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City gets warning about spending

Unless the city finds ways to raise more money or cut spending again, it may come up short $1.1-million next year, officials said Tuesday.

During a budget forecasting session, City Manager Michael Wright told commissioners that the city has enough money in its capital improvements budget, the account for construction and projects.

But the city's operating accounts are another story. "It's the money we use to pay our bills and our payrolls that we're close on," he said.

The city is expected to be about $250,000 ahead by the end of this year, Wright said. City departments have cut spending, eliminated jobs and increased fees to get that surplus.

But costs are expected to outstrip savings and revenue for 1992-93, putting the city $1.1-million in the hole unless officials find ways to cut spending or raise more money.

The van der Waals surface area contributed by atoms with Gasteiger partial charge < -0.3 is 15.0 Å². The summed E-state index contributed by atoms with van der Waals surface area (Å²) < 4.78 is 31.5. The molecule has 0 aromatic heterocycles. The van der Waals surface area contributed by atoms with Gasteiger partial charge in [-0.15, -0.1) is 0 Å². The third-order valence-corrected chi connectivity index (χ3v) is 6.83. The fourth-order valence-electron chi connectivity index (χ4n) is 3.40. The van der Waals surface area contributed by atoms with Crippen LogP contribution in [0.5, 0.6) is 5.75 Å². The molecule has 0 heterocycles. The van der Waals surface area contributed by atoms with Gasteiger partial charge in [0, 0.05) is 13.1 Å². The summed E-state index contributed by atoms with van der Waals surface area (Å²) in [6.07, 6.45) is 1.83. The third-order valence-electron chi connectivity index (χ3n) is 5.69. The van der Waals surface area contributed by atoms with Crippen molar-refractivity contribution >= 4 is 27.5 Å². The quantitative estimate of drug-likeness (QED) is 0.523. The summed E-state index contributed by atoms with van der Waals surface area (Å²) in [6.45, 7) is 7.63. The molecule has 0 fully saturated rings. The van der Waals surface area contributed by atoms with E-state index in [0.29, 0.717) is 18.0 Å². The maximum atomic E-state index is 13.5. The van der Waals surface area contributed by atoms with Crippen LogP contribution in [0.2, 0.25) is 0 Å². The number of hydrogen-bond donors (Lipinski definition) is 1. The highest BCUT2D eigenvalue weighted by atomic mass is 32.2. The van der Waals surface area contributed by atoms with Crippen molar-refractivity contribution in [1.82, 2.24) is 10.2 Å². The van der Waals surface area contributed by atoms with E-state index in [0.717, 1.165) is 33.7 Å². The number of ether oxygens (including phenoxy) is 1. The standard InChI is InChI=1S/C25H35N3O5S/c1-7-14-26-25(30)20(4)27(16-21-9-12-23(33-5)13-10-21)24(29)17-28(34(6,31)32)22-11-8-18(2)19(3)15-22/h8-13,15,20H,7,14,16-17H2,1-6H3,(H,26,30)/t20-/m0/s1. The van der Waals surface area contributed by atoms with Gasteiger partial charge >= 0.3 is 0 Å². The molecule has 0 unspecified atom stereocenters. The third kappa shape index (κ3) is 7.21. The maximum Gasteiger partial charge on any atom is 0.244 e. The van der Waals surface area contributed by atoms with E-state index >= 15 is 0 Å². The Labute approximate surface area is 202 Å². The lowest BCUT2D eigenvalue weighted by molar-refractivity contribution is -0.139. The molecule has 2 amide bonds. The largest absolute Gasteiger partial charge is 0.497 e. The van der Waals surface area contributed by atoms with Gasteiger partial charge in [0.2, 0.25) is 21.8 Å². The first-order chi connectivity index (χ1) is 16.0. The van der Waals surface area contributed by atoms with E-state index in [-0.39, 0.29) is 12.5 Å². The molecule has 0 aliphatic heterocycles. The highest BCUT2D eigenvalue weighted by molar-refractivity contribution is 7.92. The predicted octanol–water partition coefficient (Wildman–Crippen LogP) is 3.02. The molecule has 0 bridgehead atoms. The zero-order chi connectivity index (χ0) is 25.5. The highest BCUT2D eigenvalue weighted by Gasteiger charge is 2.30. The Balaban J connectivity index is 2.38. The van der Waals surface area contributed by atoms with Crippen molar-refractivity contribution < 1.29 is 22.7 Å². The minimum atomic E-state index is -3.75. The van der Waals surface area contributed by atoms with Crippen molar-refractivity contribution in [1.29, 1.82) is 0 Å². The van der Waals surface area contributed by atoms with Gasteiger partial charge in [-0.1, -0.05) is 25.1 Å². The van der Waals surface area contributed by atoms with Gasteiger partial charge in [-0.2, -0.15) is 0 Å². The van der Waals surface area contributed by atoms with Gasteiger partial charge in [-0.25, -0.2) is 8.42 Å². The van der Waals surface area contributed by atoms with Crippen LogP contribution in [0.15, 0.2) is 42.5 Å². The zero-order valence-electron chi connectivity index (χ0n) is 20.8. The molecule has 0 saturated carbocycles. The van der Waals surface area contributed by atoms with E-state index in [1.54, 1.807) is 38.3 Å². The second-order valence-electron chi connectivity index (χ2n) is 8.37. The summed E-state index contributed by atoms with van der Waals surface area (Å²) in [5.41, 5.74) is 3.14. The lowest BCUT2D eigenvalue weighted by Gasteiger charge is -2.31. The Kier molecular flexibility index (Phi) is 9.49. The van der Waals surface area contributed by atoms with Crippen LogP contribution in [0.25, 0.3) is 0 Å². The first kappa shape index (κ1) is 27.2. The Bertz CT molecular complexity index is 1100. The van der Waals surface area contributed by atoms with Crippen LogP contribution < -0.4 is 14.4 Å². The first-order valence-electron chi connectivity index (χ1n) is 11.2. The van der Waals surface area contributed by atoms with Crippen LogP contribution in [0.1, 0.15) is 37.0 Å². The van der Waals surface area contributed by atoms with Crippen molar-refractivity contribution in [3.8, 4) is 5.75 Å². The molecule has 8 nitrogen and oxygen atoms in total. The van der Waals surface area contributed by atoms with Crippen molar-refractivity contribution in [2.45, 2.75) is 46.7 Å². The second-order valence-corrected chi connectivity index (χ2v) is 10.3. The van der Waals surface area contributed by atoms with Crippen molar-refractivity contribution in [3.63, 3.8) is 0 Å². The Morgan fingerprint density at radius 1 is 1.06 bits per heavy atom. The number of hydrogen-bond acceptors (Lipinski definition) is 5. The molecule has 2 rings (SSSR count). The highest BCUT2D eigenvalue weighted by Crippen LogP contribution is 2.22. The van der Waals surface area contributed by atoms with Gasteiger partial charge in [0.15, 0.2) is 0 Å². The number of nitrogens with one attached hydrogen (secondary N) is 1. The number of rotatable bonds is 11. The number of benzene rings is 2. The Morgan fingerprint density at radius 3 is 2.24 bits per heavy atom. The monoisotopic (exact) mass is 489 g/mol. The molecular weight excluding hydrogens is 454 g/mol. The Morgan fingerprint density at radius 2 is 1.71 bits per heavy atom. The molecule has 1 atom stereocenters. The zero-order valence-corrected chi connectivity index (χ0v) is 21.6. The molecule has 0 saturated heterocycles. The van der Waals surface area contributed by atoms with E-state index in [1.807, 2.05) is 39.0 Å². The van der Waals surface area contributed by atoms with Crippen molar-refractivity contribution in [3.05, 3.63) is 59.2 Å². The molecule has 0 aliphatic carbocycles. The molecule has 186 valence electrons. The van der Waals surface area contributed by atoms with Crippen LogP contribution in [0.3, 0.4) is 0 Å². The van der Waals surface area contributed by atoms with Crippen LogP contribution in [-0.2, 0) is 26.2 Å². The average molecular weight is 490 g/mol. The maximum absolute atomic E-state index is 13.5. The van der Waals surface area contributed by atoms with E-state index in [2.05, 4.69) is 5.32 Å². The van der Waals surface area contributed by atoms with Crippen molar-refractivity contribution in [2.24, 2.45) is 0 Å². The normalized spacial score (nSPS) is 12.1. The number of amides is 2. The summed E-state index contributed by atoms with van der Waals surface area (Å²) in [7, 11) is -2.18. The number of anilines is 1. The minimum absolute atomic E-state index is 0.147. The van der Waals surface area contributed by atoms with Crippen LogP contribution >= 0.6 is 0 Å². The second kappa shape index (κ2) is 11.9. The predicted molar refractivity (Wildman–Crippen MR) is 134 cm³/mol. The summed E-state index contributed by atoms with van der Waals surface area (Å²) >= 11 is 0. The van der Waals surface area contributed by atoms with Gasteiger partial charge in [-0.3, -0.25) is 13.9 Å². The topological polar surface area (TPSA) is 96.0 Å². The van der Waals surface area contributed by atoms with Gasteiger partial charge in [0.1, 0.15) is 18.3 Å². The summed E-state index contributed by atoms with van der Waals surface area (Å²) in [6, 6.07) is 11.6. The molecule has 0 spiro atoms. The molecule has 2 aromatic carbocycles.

Currently, the owner of an $80,000 home pays about $281 in city property taxes. If the city raised only its property tax rate to make up the $1.1-million deficit, that owner would pay about $295.

"I'm not recommending that," Wright said.

What he will propose, he said, is to cut spending even further and raise fees, especially for non-residents who use city services.

This is the second budget forecasting session that Wright has held. The forecast is based on staff estimates of how much revenue will come in and how much the city will spend.

It's possible that the city will collect more money or spend less than the staff is predicting, he said Tuesday. But he believes officials should monitor the budget now rather than wait until this summer to try to make up shortfalls.

"We'll start making adjustments now," he said.

Clearwater's current tax rate is 5.1158 mills. To make up an expected $1.1-million shortfall next year without reducing spending or raising other fees, the city would have to increase the tax rate to 5.36 mills. A mill is equal to $1 for every $1,000 of assessed, taxable property value. To determine what your city taxes would be, take the assessed value of your house and subtract the $25,000 homestead exemption, if you qualify. Then divide that number by 1,000 and multiply by the millage rate.